Request to level house denied
Preservation board denies application
By Darcie Loreno
T-G Staff Writer
After more than 45 minutes of comments from an audience of nearly 55 people, the Historic Preservation Board Wednesday voted to decline the Historical Society’s application to raze the A.N. Myers house on Center Street.
With many in the audience suggesting more time to consider more options for the home, the board voted 3-1 against the plan the society originally presented at a June 19 meeting.
“I hope we can all find a solution to work together,” said board President Kathy Aldrich after the meeting. I hope everyone can work together.”
According to a feasibility study done as part of the society’s application, nearly $1 million would be needed to bring the building up to code to use as museum and display space. It reported much deterioration on the interior - which had been converted to doctor’s offices and said many of the home’s exterior historical features had been removed over the years.
The society had planned to build a new, similar structure as a more financially feasible option.
Society director Tina Carpenter asked why the board thought the demolition would be detrimental to the neighborhood, the main issue the board must consider when making such a decision, according to its regulations.
Ruth Detrow, 3rd Ward city councilwoman and Center Street resident, said as a resident she thought it would have detrimental effects on the neighborhood. She pointed out the home was built by a member of the Myers family, which founded R.E. Myers Pump.
“It looks ugly now, but that doesn’t mean it can’t be beautiful again,” she said.
A letter from Seckel Group Architects to Christina Ports, secretary of the Center Street Historic District Association, was handed out at the meeting with information on a walk through of the home. The association previously had offered, at its expense, to have an architect, look at the home so it could take a position on the issue.
The letter said demolition and rehabilitation would both be costly. It said transforming the home into office space would be most financially feasible. Because that wouldn’t involve museum or meeting space, the code requirement would be less, it said. A quote which would involve removing an addition over an original porch and other restoration, came to about $500,000. With that scenario, attic and basement space would not be occupied.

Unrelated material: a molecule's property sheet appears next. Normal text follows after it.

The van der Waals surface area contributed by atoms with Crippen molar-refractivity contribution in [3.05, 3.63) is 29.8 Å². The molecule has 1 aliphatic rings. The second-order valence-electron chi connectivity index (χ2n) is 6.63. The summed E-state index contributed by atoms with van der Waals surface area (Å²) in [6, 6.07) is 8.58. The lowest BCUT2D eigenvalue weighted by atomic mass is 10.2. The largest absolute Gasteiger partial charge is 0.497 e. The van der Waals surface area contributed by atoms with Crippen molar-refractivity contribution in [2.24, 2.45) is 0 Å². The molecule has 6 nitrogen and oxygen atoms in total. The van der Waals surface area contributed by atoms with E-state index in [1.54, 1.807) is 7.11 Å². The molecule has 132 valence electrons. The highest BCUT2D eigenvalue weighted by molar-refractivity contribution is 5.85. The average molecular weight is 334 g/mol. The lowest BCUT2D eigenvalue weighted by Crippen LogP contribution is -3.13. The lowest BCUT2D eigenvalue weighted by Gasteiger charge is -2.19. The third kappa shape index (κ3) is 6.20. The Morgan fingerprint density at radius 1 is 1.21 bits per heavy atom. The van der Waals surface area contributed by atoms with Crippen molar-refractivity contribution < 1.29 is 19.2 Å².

Portz said, as an association, “we are against (the historical society’s plan) on several fronts” including due to Seckel’s quote, that she saw no formal renovation quote from the society and uncertainty with what could then be done with the lot. She said more time should be taken to make sure all avenues are studied.
She was told the society’s Noonan House cost about $800,000 to build and suggested moving offices out of that building to the A.N. Myers home and using the Noonan House as Museum space.
Carpenter said if the building were to come down, it probably would stay green space until fund were raised to build. She said there is no concrete plan for after demolition, but the area is needed for museum space. As historic preservation officials, she said, it’s not as if the society would “put up a shack.”
Nancy Davis, Center Street resident and museum member, said she had mixed feeling and thought the situation should be further studied and developed. Gail Cadley, Center Street resident, suggested making it a community project and “see what we could do as two groups.”
Ken Hammontree, co-owner of Jenny Wade Bed and Breakfast, said he’s “appalled at the plan” and against the demolition.
“I wish you could study it a little more to find out what people want,” and if it cold be saved, Kathy Aldrich, Historic Preservation Board President
Aldrich said from here, the society could appeal the decision to the city’s Zoning Board of Appeals. According to preservation board regulations, 60 days will be given for the board to review alternative uses for the building. Then someone would make an offer to purchase the property or the application would be approved by the board.
Carpenter said the society’s board will meet Tuesday and compile a press release with its thoughts and how to move forward.
Historical Society could appeal decision